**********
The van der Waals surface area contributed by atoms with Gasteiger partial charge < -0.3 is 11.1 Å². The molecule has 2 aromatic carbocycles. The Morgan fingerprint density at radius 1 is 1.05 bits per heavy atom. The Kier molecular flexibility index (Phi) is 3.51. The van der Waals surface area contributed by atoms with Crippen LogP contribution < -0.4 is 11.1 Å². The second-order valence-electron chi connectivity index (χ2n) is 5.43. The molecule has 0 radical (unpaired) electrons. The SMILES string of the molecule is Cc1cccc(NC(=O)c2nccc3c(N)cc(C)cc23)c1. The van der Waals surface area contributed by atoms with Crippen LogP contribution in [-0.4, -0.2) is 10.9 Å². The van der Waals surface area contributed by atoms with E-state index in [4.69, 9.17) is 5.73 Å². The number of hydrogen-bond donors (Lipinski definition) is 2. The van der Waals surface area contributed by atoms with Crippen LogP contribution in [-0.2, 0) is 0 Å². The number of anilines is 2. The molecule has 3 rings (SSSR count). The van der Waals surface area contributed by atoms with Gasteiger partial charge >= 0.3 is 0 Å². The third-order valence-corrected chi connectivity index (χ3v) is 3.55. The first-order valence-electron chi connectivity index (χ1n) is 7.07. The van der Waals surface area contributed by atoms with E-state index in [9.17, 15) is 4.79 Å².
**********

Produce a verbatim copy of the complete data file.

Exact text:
The van der Waals surface area contributed by atoms with Gasteiger partial charge < -0.3 is 11.1 Å². The molecule has 2 aromatic carbocycles. The Morgan fingerprint density at radius 1 is 1.05 bits per heavy atom. The Kier molecular flexibility index (Phi) is 3.51. The van der Waals surface area contributed by atoms with Crippen LogP contribution < -0.4 is 11.1 Å². The second-order valence-electron chi connectivity index (χ2n) is 5.43. The molecule has 0 radical (unpaired) electrons. The SMILES string of the molecule is Cc1cccc(NC(=O)c2nccc3c(N)cc(C)cc23)c1. The van der Waals surface area contributed by atoms with Crippen LogP contribution in [-0.4, -0.2) is 10.9 Å². The van der Waals surface area contributed by atoms with E-state index in [4.69, 9.17) is 5.73 Å². The number of hydrogen-bond donors (Lipinski definition) is 2. The van der Waals surface area contributed by atoms with Crippen LogP contribution in [-0.2, 0) is 0 Å². The number of anilines is 2. The molecule has 3 rings (SSSR count). The van der Waals surface area contributed by atoms with Gasteiger partial charge >= 0.3 is 0 Å². The third-order valence-corrected chi connectivity index (χ3v) is 3.55. The first-order valence-electron chi connectivity index (χ1n) is 7.07. The van der Waals surface area contributed by atoms with E-state index in [9.17, 15) is 4.79 Å².